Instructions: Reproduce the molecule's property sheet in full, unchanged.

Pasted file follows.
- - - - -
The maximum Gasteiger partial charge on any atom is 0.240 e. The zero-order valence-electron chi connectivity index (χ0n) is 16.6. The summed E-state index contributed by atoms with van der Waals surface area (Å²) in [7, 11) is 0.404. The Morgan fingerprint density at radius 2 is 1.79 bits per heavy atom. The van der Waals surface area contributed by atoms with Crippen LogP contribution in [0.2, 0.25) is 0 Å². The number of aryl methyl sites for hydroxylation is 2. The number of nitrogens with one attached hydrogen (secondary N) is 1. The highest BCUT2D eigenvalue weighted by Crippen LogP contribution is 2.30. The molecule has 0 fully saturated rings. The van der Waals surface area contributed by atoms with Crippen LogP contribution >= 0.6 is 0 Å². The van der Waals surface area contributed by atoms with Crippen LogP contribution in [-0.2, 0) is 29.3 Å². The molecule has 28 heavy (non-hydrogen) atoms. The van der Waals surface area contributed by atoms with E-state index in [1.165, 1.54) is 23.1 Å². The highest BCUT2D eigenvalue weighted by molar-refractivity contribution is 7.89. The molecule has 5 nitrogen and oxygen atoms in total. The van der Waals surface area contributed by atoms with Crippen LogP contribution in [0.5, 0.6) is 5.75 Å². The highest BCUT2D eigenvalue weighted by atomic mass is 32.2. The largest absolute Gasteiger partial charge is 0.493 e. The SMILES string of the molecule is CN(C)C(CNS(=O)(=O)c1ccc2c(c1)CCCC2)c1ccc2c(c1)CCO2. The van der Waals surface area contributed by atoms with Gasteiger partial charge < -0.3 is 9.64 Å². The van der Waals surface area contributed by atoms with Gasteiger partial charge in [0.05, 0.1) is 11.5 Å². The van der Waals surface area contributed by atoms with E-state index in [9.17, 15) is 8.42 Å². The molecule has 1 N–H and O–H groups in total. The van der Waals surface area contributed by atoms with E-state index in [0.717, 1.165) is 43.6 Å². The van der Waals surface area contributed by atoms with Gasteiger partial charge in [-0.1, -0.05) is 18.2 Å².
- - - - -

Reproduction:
The maximum Gasteiger partial charge on any atom is 0.240 e. The zero-order valence-electron chi connectivity index (χ0n) is 16.6. The summed E-state index contributed by atoms with van der Waals surface area (Å²) in [7, 11) is 0.404. The Morgan fingerprint density at radius 2 is 1.79 bits per heavy atom. The van der Waals surface area contributed by atoms with Crippen LogP contribution in [0.2, 0.25) is 0 Å². The number of aryl methyl sites for hydroxylation is 2. The number of nitrogens with one attached hydrogen (secondary N) is 1. The highest BCUT2D eigenvalue weighted by Crippen LogP contribution is 2.30. The molecule has 0 fully saturated rings. The van der Waals surface area contributed by atoms with Crippen LogP contribution >= 0.6 is 0 Å². The van der Waals surface area contributed by atoms with Crippen LogP contribution in [-0.2, 0) is 29.3 Å². The molecule has 28 heavy (non-hydrogen) atoms. The van der Waals surface area contributed by atoms with E-state index in [1.165, 1.54) is 23.1 Å². The highest BCUT2D eigenvalue weighted by molar-refractivity contribution is 7.89. The molecule has 5 nitrogen and oxygen atoms in total. The van der Waals surface area contributed by atoms with Crippen LogP contribution in [0.5, 0.6) is 5.75 Å². The highest BCUT2D eigenvalue weighted by atomic mass is 32.2. The largest absolute Gasteiger partial charge is 0.493 e. The SMILES string of the molecule is CN(C)C(CNS(=O)(=O)c1ccc2c(c1)CCCC2)c1ccc2c(c1)CCO2. The van der Waals surface area contributed by atoms with Gasteiger partial charge < -0.3 is 9.64 Å². The van der Waals surface area contributed by atoms with Gasteiger partial charge in [0.05, 0.1) is 11.5 Å². The van der Waals surface area contributed by atoms with E-state index in [9.17, 15) is 8.42 Å². The molecule has 1 N–H and O–H groups in total. The van der Waals surface area contributed by atoms with E-state index in [0.717, 1.165) is 43.6 Å². The van der Waals surface area contributed by atoms with Gasteiger partial charge in [-0.1, -0.05) is 18.2 Å².